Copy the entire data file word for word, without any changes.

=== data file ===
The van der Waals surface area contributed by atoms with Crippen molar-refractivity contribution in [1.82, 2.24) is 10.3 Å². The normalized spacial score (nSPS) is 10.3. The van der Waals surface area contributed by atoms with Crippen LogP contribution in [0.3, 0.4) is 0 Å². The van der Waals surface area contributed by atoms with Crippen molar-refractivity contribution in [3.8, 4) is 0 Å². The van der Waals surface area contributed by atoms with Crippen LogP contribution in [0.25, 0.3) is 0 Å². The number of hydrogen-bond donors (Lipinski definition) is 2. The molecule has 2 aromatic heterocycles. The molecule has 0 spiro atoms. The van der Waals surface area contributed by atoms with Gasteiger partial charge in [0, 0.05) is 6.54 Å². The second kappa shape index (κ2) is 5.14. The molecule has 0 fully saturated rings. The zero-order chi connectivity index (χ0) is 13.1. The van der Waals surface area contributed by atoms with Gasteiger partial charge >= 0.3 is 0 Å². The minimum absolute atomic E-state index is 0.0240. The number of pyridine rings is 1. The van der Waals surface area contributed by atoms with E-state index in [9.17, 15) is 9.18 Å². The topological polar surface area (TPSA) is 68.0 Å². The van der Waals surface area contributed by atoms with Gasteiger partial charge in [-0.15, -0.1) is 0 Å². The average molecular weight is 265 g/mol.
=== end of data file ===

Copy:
The van der Waals surface area contributed by atoms with Crippen molar-refractivity contribution in [1.82, 2.24) is 10.3 Å². The normalized spacial score (nSPS) is 10.3. The van der Waals surface area contributed by atoms with Crippen LogP contribution in [0.3, 0.4) is 0 Å². The van der Waals surface area contributed by atoms with Crippen molar-refractivity contribution in [3.8, 4) is 0 Å². The van der Waals surface area contributed by atoms with Crippen LogP contribution in [0.25, 0.3) is 0 Å². The number of hydrogen-bond donors (Lipinski definition) is 2. The molecule has 2 aromatic heterocycles. The molecule has 0 spiro atoms. The van der Waals surface area contributed by atoms with Gasteiger partial charge in [0, 0.05) is 6.54 Å². The second kappa shape index (κ2) is 5.14. The molecule has 0 fully saturated rings. The zero-order chi connectivity index (χ0) is 13.1. The van der Waals surface area contributed by atoms with Gasteiger partial charge >= 0.3 is 0 Å². The minimum absolute atomic E-state index is 0.0240. The number of pyridine rings is 1. The van der Waals surface area contributed by atoms with E-state index in [9.17, 15) is 9.18 Å². The topological polar surface area (TPSA) is 68.0 Å². The van der Waals surface area contributed by atoms with Gasteiger partial charge in [-0.15, -0.1) is 0 Å². The average molecular weight is 265 g/mol.